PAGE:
Jerusalem Freed from the Moselm Yoke

The Reconquest of the Holy City by Christian Soldiers after Seven Centuries of Moslem Misrule Thrills the World and Renews Hopes of a Jewish Homeland

(Editorial)

[Current Opinion, January 1918]

Since the news from the Battle of the Marne reassured an imperiled civilization, no event of the world war has had such power to stir the imagination, it would seem, as the announcement that General Allenby and a British army are in possession of Jerusalem. Whether regarded from a romantic and religious point of view, or in the light of its military significance, or as a prophecy of a coming Zionist nation, the new status of the Holy City is bound to exert an influence that will be felt to the ends of the earth. Jerusalem has been the fountain-head of three world-religions—the Jewish, the Christian and the Mohammedan. "If Athens,' says the New York Globe, "stands for beauty, Rome for power, the Holy City bespeaks the deeper things of the heart-—of the mystic and ineffable puissance whose purposes join together all history." Since the days when David, the poet-king, fought the Jebusites for possession of the city, it has been the prize and prey of half the races of the world. It has passed successively into the hands of Assyrians, Babylonians, Greeks, Romans, Persians, Arabs, Turks, the motley crowds of the Crusaders, finally to fall before the descendants of that Richard the Lion-hearted, who strove for it in vain more than seven hundred years ago. The reconquest of Jerusalem at the present time is to Christendom, according to the New York Evening Sun, "what the finding of the magic cup or ring was to the paladin of fable. It is the talisman of victory." The New York World adds: "For the Entente Allies, the 'fall' of Jerusalem, which is in fact its rise to freedom, will be an immense incentive to further effort."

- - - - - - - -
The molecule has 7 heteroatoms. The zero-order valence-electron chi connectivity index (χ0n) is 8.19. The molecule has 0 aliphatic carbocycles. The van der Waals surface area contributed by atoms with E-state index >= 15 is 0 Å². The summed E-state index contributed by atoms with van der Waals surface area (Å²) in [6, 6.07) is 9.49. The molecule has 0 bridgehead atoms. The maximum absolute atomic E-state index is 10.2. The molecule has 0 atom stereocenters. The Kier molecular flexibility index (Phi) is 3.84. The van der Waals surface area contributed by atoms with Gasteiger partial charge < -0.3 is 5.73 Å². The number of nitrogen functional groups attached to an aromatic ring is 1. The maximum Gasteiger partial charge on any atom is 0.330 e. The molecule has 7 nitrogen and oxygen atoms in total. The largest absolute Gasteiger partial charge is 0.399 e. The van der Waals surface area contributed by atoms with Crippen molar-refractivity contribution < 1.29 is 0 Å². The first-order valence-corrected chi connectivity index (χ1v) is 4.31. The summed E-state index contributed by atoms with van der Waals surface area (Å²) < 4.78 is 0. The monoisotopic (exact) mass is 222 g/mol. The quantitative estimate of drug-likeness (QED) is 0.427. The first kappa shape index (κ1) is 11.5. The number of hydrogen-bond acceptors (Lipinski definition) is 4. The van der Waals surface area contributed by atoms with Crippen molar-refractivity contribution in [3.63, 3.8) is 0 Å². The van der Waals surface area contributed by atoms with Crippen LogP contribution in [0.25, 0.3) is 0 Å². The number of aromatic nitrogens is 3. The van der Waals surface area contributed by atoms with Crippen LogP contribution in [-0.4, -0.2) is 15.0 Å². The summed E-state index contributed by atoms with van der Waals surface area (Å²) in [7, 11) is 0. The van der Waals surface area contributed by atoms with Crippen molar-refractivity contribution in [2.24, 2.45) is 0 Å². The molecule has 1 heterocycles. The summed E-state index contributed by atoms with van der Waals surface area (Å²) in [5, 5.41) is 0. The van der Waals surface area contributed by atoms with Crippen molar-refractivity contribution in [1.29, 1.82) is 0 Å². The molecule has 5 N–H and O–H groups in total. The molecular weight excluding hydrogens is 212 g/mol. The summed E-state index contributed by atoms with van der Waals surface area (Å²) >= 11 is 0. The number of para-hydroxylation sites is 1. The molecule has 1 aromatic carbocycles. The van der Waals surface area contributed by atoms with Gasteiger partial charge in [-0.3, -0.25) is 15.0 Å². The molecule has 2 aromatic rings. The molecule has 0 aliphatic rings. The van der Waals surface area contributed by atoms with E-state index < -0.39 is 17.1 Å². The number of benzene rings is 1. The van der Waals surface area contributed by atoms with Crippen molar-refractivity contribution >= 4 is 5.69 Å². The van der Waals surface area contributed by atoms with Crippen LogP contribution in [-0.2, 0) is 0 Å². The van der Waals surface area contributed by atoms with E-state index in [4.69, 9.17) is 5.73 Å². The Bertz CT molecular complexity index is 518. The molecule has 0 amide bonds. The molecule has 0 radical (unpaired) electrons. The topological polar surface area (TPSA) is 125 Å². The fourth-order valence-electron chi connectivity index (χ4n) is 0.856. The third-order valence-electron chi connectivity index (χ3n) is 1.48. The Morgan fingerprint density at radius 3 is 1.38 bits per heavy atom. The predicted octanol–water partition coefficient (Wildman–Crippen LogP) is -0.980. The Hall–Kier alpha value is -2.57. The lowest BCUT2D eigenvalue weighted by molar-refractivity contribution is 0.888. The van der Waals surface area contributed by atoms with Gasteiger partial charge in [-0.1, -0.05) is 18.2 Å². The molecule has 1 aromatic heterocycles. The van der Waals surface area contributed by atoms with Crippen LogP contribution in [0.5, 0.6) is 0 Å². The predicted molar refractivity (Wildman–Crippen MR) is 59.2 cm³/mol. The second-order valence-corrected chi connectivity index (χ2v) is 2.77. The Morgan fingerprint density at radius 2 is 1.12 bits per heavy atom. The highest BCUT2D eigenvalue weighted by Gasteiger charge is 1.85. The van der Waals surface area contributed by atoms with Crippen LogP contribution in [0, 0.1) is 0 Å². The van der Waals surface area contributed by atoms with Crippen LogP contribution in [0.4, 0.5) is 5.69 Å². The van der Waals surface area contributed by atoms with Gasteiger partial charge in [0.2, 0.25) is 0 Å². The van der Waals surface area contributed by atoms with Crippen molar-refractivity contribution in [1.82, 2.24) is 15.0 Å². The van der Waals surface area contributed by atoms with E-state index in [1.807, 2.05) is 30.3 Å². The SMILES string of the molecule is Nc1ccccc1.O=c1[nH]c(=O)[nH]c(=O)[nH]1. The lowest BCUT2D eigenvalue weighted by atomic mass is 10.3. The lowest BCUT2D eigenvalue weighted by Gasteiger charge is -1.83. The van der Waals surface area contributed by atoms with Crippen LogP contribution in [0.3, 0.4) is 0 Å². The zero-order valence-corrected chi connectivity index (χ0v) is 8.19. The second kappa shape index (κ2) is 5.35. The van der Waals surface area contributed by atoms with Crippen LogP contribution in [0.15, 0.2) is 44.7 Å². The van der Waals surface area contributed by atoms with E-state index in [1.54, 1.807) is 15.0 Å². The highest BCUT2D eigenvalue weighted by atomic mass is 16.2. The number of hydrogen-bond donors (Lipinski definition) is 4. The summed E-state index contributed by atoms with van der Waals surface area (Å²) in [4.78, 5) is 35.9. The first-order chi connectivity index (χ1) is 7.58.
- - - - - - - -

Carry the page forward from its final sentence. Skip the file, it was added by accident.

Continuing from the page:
Moral and Military Significance of the Capture of Jerusalem.

When Bagdad fell, the German dream of "Berlin to Bagdad" received a staggering blow. When Jerusalem fell, another towering German ambition was checkmated. It will be recalled that nineteen years ago the Kaiser visited Jerusalem and made dramatic entry through a special aperture in the old wall of the city. There is still in Zion his statue in crusader armor. There is also in Stamboul a memorial of "Hadji" Wilhelm's visit. He wanted to be known as the "Protector" of the millions of Moslems in Palestine and in Asia Minor. But, since the war, his influence, it is believed, has steadily declined. "To the Young Turks," remarks the New York Evening Post, "the fall of Jerusalem brings incalculable impairment of prestige. They will appear to the average Turk now as easy dupes in the hands of the Germans. Teutonic victory in France, Italy or Russia can only intensify the conviction that Turkey has been, used and exploited by the Kaiser." The Christian Science Monitor, of Boston, comments in similar vein.

Is Palestine to Become a Jewish State?